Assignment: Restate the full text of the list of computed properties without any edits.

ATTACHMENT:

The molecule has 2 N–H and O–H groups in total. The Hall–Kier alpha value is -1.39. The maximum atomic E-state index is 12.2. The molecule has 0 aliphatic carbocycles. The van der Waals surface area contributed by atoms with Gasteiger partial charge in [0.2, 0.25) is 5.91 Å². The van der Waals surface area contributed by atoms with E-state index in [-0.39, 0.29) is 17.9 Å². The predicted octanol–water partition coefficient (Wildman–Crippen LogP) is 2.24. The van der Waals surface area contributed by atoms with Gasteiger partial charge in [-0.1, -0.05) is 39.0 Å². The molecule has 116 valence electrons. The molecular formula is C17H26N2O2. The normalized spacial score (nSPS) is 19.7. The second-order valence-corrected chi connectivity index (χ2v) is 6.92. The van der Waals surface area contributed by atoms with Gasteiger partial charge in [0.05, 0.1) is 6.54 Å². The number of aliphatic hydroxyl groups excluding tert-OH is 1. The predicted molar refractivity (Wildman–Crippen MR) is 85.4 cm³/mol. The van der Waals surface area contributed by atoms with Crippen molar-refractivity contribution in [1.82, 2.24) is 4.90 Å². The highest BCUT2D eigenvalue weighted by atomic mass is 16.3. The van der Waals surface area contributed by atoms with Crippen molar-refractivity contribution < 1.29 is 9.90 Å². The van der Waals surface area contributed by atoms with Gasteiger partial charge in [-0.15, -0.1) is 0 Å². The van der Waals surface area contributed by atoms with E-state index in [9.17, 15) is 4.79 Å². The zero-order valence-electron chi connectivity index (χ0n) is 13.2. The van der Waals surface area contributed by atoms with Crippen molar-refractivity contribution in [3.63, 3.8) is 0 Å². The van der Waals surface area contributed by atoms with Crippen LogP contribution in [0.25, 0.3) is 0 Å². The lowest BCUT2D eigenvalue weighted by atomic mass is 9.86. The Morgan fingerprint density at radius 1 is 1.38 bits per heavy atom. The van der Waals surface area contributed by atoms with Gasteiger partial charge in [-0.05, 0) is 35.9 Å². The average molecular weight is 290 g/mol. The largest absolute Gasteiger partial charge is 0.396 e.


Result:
The molecule has 2 N–H and O–H groups in total. The Hall–Kier alpha value is -1.39. The maximum atomic E-state index is 12.2. The molecule has 0 aliphatic carbocycles. The van der Waals surface area contributed by atoms with Gasteiger partial charge in [0.2, 0.25) is 5.91 Å². The van der Waals surface area contributed by atoms with E-state index in [-0.39, 0.29) is 17.9 Å². The predicted octanol–water partition coefficient (Wildman–Crippen LogP) is 2.24. The van der Waals surface area contributed by atoms with Gasteiger partial charge in [-0.1, -0.05) is 39.0 Å². The molecule has 116 valence electrons. The molecular formula is C17H26N2O2. The normalized spacial score (nSPS) is 19.7. The second-order valence-corrected chi connectivity index (χ2v) is 6.92. The van der Waals surface area contributed by atoms with Gasteiger partial charge in [0.05, 0.1) is 6.54 Å². The number of aliphatic hydroxyl groups excluding tert-OH is 1. The predicted molar refractivity (Wildman–Crippen MR) is 85.4 cm³/mol. The van der Waals surface area contributed by atoms with Crippen molar-refractivity contribution in [1.82, 2.24) is 4.90 Å². The highest BCUT2D eigenvalue weighted by atomic mass is 16.3. The van der Waals surface area contributed by atoms with Crippen molar-refractivity contribution < 1.29 is 9.90 Å². The van der Waals surface area contributed by atoms with Gasteiger partial charge in [-0.15, -0.1) is 0 Å². The van der Waals surface area contributed by atoms with E-state index in [9.17, 15) is 4.79 Å². The zero-order valence-electron chi connectivity index (χ0n) is 13.2. The van der Waals surface area contributed by atoms with Crippen molar-refractivity contribution in [3.63, 3.8) is 0 Å². The van der Waals surface area contributed by atoms with Crippen LogP contribution in [0.25, 0.3) is 0 Å². The lowest BCUT2D eigenvalue weighted by atomic mass is 9.86. The Morgan fingerprint density at radius 1 is 1.38 bits per heavy atom. The van der Waals surface area contributed by atoms with Gasteiger partial charge in [-0.05, 0) is 35.9 Å². The average molecular weight is 290 g/mol. The largest absolute Gasteiger partial charge is 0.396 e.